Do not discourage these treasure seekers.
Diggers of bulbs, cruel executioners who
Behead these glorious plants as soon as they flower…
COVID-19 pandemic has changed our world for good. Denial, confusion, and frustration has given way to gradual acceptance that the coronavirus is here to stay. Communities will need to find ways of living with it by minimizing risk to the greatest extent, in terms of health as well as social and economic life. Okay. So, we all have accepted the present COVID-19 pandemic context and uncertainties that the future entails. What now? What will be the ‘new normal’ and how will we need to adapt to a new way of life? How will we survive the covid 19 pandemic?
Mental Health – We need to destigmatize groups such as elderly people and healthcare workers, and stress on the importance of basic care such as eating and sleeping. Helplines and deploying mental health professionals can help people deal with anxiety, resentment, depression, and trauma induced by lockdowns. Setting routines, meditation, expression of gratitude, and adaptability are useful practices in helping individuals cope.
Personal Protection – While governments are actively taking steps for prevention and containment, protection is largely the individual’s responsibility. Mask wearing, frequent hand washing, and maintaining about six feet physical distance are becoming ingrained in our social behaviors. Mask wearing, in fact, has long been a tradition in many countries such as Japan as a precautionary step against respiratory diseases. Getting vaccinated is so important to protect ourselves and others. It is likely we will continue to need to be vaccinated each year, but we can do it!
Travel – The delayed closing of international flights and borders was not only the primary cause for global transmission of the virus that deemed it a pandemic, but it is also the most alarming aspect that sets it apart from other epidemics of the past. As borders gradually open and flight routes resume, we will most likely approach travel with some caution for some time to come. While airlines are enforcing strong protection measures, International travel for vacation purposes will probably be limited for some time to come.
Work from Home – We are transitioning not just in terms of how we work, but also in the very nature of work itself. Occupations which demand close contact, such as in restaurants, hospitality, malls, gyms, and salons are the most impacted. However, the economy is fast adapting to a new way of doing business. The work from home model is now largely accepted as the way of the future.
Spring brings hope. Anxiety was natural. It is natural to have this anxiety and even understandable. We do know that there is an uncertainty about the future. What we can do is exercise all precautions. Exercising precautions gives a sense of comfort that we are doing everything that we can in our control to avoid the virus, builds our confidence, and encourages positivity. Lockdowns have increased our digital time since everything we do from work, entertainment to socialization is related to the digital sphere. Figure out activities that are non-digital and space out your digital time. Take long walks. Read a book, Write some poems. Place some bird-feeders in your yard or right outside your window and become a bird watcher! An important part of staying positive is to be productive. We cannot view productivity in the pre-COVID productive definition. Teachers are hard on themselves. A teacher who has to manage virtual and hybrid classes may think she is not doing her best, but the fact is that she manages to do it and help her students connect with each other is something! Even household management is productive, and we should count it as such in our measurement of productivity. We must redefine productivity and make it realistic.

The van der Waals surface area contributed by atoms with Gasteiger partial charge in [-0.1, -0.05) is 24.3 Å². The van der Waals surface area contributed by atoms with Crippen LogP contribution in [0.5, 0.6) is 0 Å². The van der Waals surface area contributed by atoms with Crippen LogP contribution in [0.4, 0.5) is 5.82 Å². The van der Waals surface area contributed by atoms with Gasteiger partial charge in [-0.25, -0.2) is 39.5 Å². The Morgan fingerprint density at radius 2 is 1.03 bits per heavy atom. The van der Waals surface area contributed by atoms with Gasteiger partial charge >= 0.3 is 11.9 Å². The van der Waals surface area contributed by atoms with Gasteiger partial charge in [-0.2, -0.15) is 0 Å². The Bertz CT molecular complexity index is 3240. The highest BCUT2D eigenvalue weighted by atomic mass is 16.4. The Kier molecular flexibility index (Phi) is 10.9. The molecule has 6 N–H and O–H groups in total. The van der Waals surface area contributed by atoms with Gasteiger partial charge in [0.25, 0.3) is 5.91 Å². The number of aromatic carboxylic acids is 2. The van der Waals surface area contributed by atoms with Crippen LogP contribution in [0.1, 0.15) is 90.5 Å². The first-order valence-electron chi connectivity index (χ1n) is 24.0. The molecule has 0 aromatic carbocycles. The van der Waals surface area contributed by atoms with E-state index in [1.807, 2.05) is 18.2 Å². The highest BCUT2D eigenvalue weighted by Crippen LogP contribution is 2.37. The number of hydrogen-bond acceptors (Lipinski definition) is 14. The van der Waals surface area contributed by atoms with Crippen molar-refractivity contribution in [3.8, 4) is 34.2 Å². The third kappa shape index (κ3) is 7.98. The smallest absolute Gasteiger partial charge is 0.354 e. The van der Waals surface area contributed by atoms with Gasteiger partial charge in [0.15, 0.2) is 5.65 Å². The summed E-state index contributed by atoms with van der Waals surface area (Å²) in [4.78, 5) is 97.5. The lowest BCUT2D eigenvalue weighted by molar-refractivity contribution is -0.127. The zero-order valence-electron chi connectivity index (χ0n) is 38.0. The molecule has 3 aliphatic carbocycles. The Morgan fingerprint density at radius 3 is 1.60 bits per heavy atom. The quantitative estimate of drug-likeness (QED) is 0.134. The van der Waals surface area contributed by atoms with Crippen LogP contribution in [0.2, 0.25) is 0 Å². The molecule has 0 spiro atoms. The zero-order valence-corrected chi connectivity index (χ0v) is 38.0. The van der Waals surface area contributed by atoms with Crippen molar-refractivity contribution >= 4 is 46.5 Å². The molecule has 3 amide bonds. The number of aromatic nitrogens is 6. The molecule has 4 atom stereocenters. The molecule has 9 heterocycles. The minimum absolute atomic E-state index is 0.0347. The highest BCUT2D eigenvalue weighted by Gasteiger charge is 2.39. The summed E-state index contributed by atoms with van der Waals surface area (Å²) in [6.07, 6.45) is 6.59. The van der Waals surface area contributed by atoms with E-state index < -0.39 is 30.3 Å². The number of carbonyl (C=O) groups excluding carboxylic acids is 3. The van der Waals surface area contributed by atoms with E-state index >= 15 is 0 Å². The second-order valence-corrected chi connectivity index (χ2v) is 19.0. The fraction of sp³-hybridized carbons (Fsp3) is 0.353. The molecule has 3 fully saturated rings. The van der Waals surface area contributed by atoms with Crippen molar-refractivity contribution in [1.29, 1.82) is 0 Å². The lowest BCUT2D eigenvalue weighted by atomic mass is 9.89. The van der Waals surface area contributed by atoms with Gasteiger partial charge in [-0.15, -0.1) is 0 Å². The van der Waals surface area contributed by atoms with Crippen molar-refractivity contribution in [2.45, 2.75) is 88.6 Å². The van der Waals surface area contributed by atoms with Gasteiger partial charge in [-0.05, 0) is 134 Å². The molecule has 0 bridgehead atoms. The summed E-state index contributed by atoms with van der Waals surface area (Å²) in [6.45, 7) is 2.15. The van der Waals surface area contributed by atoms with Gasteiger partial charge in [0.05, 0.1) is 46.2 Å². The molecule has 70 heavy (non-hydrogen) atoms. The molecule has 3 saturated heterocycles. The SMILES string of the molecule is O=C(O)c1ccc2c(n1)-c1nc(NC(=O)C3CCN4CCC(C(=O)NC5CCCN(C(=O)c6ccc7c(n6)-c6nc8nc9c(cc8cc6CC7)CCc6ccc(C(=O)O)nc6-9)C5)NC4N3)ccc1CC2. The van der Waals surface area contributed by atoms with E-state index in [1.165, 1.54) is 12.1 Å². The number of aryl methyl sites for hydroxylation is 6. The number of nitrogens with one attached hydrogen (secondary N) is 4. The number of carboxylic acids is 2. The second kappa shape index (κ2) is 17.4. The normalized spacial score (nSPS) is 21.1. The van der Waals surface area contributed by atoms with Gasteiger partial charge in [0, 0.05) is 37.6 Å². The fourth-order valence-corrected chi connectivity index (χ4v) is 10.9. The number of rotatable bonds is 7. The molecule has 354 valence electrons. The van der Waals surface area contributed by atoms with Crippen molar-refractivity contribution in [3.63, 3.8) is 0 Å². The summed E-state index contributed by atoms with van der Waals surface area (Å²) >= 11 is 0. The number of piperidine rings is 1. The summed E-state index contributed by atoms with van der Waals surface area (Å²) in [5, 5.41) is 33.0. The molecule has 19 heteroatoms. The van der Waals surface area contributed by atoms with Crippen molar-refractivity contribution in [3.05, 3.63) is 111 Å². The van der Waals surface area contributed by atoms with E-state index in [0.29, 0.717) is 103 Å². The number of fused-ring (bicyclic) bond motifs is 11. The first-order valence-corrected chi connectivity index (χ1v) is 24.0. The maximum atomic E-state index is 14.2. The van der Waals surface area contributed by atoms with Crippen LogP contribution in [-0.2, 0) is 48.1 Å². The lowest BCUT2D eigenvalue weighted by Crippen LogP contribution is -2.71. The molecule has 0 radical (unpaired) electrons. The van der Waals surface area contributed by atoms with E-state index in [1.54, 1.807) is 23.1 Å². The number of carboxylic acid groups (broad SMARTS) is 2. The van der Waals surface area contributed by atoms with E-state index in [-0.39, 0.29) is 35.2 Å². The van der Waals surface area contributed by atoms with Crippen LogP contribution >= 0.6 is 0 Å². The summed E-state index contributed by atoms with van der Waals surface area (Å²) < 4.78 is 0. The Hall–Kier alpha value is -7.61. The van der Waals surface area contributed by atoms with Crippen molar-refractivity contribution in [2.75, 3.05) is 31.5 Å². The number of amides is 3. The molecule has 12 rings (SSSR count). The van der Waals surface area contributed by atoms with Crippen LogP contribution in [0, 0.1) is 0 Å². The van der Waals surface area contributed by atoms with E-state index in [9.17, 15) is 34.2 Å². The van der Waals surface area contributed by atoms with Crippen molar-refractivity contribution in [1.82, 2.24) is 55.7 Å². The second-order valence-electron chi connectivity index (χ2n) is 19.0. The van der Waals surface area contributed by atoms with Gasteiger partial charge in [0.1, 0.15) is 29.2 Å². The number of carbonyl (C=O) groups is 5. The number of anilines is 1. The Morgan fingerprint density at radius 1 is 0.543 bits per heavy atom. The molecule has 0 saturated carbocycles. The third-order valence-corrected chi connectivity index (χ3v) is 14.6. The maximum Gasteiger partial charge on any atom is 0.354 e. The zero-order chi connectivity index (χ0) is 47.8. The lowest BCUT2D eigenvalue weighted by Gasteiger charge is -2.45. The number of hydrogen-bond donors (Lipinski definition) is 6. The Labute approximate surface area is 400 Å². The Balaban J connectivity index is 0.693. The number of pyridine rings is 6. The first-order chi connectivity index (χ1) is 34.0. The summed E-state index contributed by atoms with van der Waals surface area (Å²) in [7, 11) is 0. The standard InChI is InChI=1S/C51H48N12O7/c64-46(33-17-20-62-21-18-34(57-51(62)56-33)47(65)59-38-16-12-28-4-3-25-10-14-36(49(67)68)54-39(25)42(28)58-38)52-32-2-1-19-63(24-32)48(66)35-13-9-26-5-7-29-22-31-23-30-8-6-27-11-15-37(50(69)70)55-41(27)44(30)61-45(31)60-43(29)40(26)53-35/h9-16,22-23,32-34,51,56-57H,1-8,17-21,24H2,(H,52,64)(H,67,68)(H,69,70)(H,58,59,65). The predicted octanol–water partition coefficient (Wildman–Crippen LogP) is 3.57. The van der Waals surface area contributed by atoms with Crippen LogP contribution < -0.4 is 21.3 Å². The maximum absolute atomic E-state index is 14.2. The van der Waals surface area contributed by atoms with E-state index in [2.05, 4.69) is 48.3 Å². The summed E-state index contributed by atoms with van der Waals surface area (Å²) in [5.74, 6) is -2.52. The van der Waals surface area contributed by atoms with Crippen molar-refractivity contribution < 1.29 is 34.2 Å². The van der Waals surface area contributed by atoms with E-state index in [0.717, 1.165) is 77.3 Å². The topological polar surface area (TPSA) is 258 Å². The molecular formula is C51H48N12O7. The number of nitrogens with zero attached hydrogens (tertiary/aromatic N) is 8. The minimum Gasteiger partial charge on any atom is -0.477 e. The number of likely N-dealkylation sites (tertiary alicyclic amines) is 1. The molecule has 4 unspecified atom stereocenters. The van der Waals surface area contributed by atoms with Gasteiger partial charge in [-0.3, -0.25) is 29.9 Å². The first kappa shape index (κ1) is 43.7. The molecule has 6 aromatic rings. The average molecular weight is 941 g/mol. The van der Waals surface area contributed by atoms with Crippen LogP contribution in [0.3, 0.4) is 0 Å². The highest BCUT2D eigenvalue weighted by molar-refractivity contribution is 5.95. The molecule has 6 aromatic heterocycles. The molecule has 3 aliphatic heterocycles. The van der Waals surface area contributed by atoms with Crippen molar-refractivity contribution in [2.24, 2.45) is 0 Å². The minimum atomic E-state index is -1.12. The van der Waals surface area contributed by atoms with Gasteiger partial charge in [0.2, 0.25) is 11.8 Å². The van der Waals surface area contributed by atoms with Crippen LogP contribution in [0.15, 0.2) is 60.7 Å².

Humans have achieved many remarkable things — we have voyaged to the moon, developed technology to communicate over vast distances, and created wonderful art, music, literature and philosophy — all because our unique human brain allows us to delicately balance prospective gains with immediate needs. We need to harness this capability to continue to deal with the effects of the pandemic on our everyday life. We’ll continue to do great things, but perhaps it will take on a new look after covid. We are the most adaptable creatures on this planet. Stay positive and know that we are going to be okay. Some things may be different, but our determination, creativity, kindness, and compassion will be stronger and brighter than ever!